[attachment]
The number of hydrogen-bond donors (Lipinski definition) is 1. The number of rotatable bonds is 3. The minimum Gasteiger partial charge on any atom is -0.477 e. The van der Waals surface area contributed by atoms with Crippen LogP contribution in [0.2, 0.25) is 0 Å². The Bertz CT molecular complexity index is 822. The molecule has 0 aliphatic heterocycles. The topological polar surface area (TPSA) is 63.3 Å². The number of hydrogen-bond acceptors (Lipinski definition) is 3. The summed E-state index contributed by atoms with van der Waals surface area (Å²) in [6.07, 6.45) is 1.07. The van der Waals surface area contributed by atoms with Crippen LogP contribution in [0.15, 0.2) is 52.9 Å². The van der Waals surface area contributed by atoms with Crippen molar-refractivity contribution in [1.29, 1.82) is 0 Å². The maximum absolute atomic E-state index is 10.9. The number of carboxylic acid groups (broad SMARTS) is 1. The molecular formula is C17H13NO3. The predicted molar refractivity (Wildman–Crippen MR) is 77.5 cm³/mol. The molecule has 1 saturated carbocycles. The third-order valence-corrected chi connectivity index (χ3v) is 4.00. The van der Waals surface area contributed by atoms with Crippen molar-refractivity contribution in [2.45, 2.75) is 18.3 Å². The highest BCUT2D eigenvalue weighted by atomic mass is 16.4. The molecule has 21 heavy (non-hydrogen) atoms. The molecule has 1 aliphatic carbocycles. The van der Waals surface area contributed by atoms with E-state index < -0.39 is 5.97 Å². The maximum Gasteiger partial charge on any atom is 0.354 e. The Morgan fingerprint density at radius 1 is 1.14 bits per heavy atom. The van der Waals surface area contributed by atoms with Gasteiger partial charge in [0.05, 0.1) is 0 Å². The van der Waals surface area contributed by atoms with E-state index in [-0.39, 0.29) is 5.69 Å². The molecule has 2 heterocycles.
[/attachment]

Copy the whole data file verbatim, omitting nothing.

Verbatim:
The number of hydrogen-bond donors (Lipinski definition) is 1. The number of rotatable bonds is 3. The minimum Gasteiger partial charge on any atom is -0.477 e. The van der Waals surface area contributed by atoms with Crippen LogP contribution in [0.2, 0.25) is 0 Å². The Bertz CT molecular complexity index is 822. The molecule has 0 aliphatic heterocycles. The topological polar surface area (TPSA) is 63.3 Å². The number of hydrogen-bond acceptors (Lipinski definition) is 3. The summed E-state index contributed by atoms with van der Waals surface area (Å²) in [6.07, 6.45) is 1.07. The van der Waals surface area contributed by atoms with Crippen LogP contribution in [0.15, 0.2) is 52.9 Å². The van der Waals surface area contributed by atoms with Crippen molar-refractivity contribution in [1.29, 1.82) is 0 Å². The maximum absolute atomic E-state index is 10.9. The number of carboxylic acid groups (broad SMARTS) is 1. The molecular formula is C17H13NO3. The predicted molar refractivity (Wildman–Crippen MR) is 77.5 cm³/mol. The molecule has 1 saturated carbocycles. The third-order valence-corrected chi connectivity index (χ3v) is 4.00. The van der Waals surface area contributed by atoms with Crippen molar-refractivity contribution in [2.45, 2.75) is 18.3 Å². The highest BCUT2D eigenvalue weighted by atomic mass is 16.4. The molecule has 21 heavy (non-hydrogen) atoms. The molecule has 1 aliphatic carbocycles. The van der Waals surface area contributed by atoms with E-state index < -0.39 is 5.97 Å². The maximum Gasteiger partial charge on any atom is 0.354 e. The Morgan fingerprint density at radius 1 is 1.14 bits per heavy atom. The van der Waals surface area contributed by atoms with Gasteiger partial charge in [0.05, 0.1) is 0 Å². The van der Waals surface area contributed by atoms with E-state index in [-0.39, 0.29) is 5.69 Å². The molecule has 2 heterocycles.